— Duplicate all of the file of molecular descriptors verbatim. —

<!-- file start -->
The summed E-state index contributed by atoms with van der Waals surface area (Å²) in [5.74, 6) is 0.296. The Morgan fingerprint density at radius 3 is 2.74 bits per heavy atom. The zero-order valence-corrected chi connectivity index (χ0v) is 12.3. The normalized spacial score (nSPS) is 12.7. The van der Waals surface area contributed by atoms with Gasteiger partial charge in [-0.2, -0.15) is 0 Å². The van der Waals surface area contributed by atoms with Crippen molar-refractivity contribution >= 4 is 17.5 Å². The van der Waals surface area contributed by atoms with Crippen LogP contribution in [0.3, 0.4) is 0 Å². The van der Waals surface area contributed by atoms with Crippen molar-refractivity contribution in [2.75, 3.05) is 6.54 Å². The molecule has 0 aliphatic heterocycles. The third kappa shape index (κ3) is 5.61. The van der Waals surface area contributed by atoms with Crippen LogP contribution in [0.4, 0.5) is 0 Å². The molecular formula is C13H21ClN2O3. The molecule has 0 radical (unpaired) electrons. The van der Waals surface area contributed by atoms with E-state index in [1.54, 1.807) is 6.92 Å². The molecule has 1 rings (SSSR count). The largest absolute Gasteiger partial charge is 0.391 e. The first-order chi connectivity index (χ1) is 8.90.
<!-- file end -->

The summed E-state index contributed by atoms with van der Waals surface area (Å²) in [5.74, 6) is 0.296. The Morgan fingerprint density at radius 3 is 2.74 bits per heavy atom. The zero-order valence-corrected chi connectivity index (χ0v) is 12.3. The normalized spacial score (nSPS) is 12.7. The van der Waals surface area contributed by atoms with Gasteiger partial charge in [-0.2, -0.15) is 0 Å². The van der Waals surface area contributed by atoms with Crippen molar-refractivity contribution >= 4 is 17.5 Å². The van der Waals surface area contributed by atoms with Crippen LogP contribution in [0.3, 0.4) is 0 Å². The van der Waals surface area contributed by atoms with Crippen molar-refractivity contribution in [2.75, 3.05) is 6.54 Å². The molecule has 0 aliphatic heterocycles. The third kappa shape index (κ3) is 5.61. The van der Waals surface area contributed by atoms with Crippen LogP contribution in [0.4, 0.5) is 0 Å². The molecular formula is C13H21ClN2O3. The molecule has 0 radical (unpaired) electrons. The van der Waals surface area contributed by atoms with E-state index in [1.54, 1.807) is 6.92 Å². The molecule has 1 rings (SSSR count). The largest absolute Gasteiger partial charge is 0.391 e. The first-order chi connectivity index (χ1) is 8.90.